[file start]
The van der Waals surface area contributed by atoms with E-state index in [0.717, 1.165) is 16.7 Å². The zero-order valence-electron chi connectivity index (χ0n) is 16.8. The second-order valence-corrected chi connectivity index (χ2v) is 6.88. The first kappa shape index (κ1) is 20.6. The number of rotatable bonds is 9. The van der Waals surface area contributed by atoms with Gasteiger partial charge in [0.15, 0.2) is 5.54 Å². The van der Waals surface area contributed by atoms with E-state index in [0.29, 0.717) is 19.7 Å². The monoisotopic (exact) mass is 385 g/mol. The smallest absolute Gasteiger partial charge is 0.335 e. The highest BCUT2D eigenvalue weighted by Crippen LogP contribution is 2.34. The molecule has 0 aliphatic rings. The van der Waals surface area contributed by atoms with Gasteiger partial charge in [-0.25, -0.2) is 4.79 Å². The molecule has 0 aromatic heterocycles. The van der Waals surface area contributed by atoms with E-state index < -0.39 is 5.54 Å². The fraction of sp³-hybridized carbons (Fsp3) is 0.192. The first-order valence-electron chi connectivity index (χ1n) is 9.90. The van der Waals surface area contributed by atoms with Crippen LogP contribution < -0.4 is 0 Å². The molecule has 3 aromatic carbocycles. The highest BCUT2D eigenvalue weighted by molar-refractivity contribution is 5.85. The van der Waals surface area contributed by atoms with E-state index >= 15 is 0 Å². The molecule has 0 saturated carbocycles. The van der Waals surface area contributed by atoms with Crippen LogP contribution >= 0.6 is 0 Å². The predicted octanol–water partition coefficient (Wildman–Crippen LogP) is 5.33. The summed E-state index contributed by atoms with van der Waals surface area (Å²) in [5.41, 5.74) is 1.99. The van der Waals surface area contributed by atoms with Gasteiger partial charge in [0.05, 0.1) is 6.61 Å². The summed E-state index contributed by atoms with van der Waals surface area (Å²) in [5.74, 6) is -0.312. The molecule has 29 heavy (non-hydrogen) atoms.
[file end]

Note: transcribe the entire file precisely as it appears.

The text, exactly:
The van der Waals surface area contributed by atoms with E-state index in [0.717, 1.165) is 16.7 Å². The zero-order valence-electron chi connectivity index (χ0n) is 16.8. The second-order valence-corrected chi connectivity index (χ2v) is 6.88. The first kappa shape index (κ1) is 20.6. The number of rotatable bonds is 9. The van der Waals surface area contributed by atoms with Gasteiger partial charge in [0.15, 0.2) is 5.54 Å². The van der Waals surface area contributed by atoms with E-state index in [0.29, 0.717) is 19.7 Å². The monoisotopic (exact) mass is 385 g/mol. The smallest absolute Gasteiger partial charge is 0.335 e. The highest BCUT2D eigenvalue weighted by Crippen LogP contribution is 2.34. The molecule has 0 aliphatic rings. The van der Waals surface area contributed by atoms with Gasteiger partial charge in [-0.25, -0.2) is 4.79 Å². The molecule has 0 aromatic heterocycles. The van der Waals surface area contributed by atoms with E-state index < -0.39 is 5.54 Å². The fraction of sp³-hybridized carbons (Fsp3) is 0.192. The first-order valence-electron chi connectivity index (χ1n) is 9.90. The van der Waals surface area contributed by atoms with Crippen LogP contribution < -0.4 is 0 Å². The molecule has 3 aromatic carbocycles. The highest BCUT2D eigenvalue weighted by molar-refractivity contribution is 5.85. The van der Waals surface area contributed by atoms with E-state index >= 15 is 0 Å². The molecule has 0 saturated carbocycles. The van der Waals surface area contributed by atoms with Crippen LogP contribution >= 0.6 is 0 Å². The predicted octanol–water partition coefficient (Wildman–Crippen LogP) is 5.33. The summed E-state index contributed by atoms with van der Waals surface area (Å²) in [5.41, 5.74) is 1.99. The van der Waals surface area contributed by atoms with Gasteiger partial charge in [0.05, 0.1) is 6.61 Å². The summed E-state index contributed by atoms with van der Waals surface area (Å²) in [5.74, 6) is -0.312. The molecule has 29 heavy (non-hydrogen) atoms.